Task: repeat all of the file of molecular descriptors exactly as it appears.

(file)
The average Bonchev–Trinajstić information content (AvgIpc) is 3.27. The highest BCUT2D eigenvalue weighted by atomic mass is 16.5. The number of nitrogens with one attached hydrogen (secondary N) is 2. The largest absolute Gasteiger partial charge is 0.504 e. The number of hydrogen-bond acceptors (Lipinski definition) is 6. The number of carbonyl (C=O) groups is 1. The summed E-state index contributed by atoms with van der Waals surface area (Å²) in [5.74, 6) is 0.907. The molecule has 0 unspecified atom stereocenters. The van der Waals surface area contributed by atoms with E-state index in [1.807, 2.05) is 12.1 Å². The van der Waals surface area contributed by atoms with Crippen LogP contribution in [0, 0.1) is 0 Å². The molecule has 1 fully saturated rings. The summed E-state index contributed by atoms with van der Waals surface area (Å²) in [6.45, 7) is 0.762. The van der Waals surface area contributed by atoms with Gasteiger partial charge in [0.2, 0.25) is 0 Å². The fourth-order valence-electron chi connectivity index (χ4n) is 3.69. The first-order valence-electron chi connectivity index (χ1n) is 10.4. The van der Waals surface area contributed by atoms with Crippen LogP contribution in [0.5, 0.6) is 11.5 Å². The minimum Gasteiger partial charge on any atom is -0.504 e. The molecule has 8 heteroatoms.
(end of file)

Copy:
The average Bonchev–Trinajstić information content (AvgIpc) is 3.27. The highest BCUT2D eigenvalue weighted by atomic mass is 16.5. The number of nitrogens with one attached hydrogen (secondary N) is 2. The largest absolute Gasteiger partial charge is 0.504 e. The number of hydrogen-bond acceptors (Lipinski definition) is 6. The number of carbonyl (C=O) groups is 1. The summed E-state index contributed by atoms with van der Waals surface area (Å²) in [5.74, 6) is 0.907. The molecule has 0 unspecified atom stereocenters. The van der Waals surface area contributed by atoms with E-state index in [1.807, 2.05) is 12.1 Å². The van der Waals surface area contributed by atoms with Crippen LogP contribution in [0, 0.1) is 0 Å². The molecule has 1 fully saturated rings. The summed E-state index contributed by atoms with van der Waals surface area (Å²) in [6.45, 7) is 0.762. The van der Waals surface area contributed by atoms with Gasteiger partial charge in [0.2, 0.25) is 0 Å². The fourth-order valence-electron chi connectivity index (χ4n) is 3.69. The first-order valence-electron chi connectivity index (χ1n) is 10.4. The van der Waals surface area contributed by atoms with Crippen LogP contribution in [0.5, 0.6) is 11.5 Å². The minimum Gasteiger partial charge on any atom is -0.504 e. The molecule has 8 heteroatoms.